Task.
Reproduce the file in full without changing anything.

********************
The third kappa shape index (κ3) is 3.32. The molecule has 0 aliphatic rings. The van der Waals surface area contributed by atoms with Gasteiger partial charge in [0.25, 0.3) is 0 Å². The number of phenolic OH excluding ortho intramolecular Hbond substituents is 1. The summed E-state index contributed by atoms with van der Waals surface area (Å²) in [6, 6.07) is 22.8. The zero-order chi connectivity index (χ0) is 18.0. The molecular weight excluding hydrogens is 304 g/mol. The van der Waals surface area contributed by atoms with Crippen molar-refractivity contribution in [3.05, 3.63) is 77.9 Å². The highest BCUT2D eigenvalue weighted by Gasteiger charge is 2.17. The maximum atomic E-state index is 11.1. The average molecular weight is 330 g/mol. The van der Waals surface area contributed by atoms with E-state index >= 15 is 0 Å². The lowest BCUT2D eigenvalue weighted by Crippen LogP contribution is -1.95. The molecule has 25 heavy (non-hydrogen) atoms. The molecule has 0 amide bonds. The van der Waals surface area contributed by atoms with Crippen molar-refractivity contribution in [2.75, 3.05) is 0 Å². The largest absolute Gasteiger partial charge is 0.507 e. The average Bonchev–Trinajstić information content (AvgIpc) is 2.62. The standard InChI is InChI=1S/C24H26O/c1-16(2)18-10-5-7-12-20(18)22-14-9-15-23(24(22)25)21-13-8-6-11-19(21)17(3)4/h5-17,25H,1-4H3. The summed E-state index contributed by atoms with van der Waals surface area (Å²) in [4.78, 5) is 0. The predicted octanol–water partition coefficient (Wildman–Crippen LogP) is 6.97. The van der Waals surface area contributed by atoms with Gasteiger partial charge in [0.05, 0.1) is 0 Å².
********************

The third kappa shape index (κ3) is 3.32. The molecule has 0 aliphatic rings. The van der Waals surface area contributed by atoms with Gasteiger partial charge in [0.25, 0.3) is 0 Å². The number of phenolic OH excluding ortho intramolecular Hbond substituents is 1. The summed E-state index contributed by atoms with van der Waals surface area (Å²) in [6, 6.07) is 22.8. The zero-order chi connectivity index (χ0) is 18.0. The molecular weight excluding hydrogens is 304 g/mol. The van der Waals surface area contributed by atoms with Crippen molar-refractivity contribution in [3.05, 3.63) is 77.9 Å². The highest BCUT2D eigenvalue weighted by Gasteiger charge is 2.17. The maximum atomic E-state index is 11.1. The average molecular weight is 330 g/mol. The van der Waals surface area contributed by atoms with E-state index >= 15 is 0 Å². The lowest BCUT2D eigenvalue weighted by Crippen LogP contribution is -1.95. The molecule has 25 heavy (non-hydrogen) atoms. The molecule has 0 amide bonds. The van der Waals surface area contributed by atoms with Crippen molar-refractivity contribution in [2.75, 3.05) is 0 Å². The largest absolute Gasteiger partial charge is 0.507 e. The average Bonchev–Trinajstić information content (AvgIpc) is 2.62. The standard InChI is InChI=1S/C24H26O/c1-16(2)18-10-5-7-12-20(18)22-14-9-15-23(24(22)25)21-13-8-6-11-19(21)17(3)4/h5-17,25H,1-4H3. The summed E-state index contributed by atoms with van der Waals surface area (Å²) in [4.78, 5) is 0. The predicted octanol–water partition coefficient (Wildman–Crippen LogP) is 6.97. The van der Waals surface area contributed by atoms with Gasteiger partial charge in [0.05, 0.1) is 0 Å².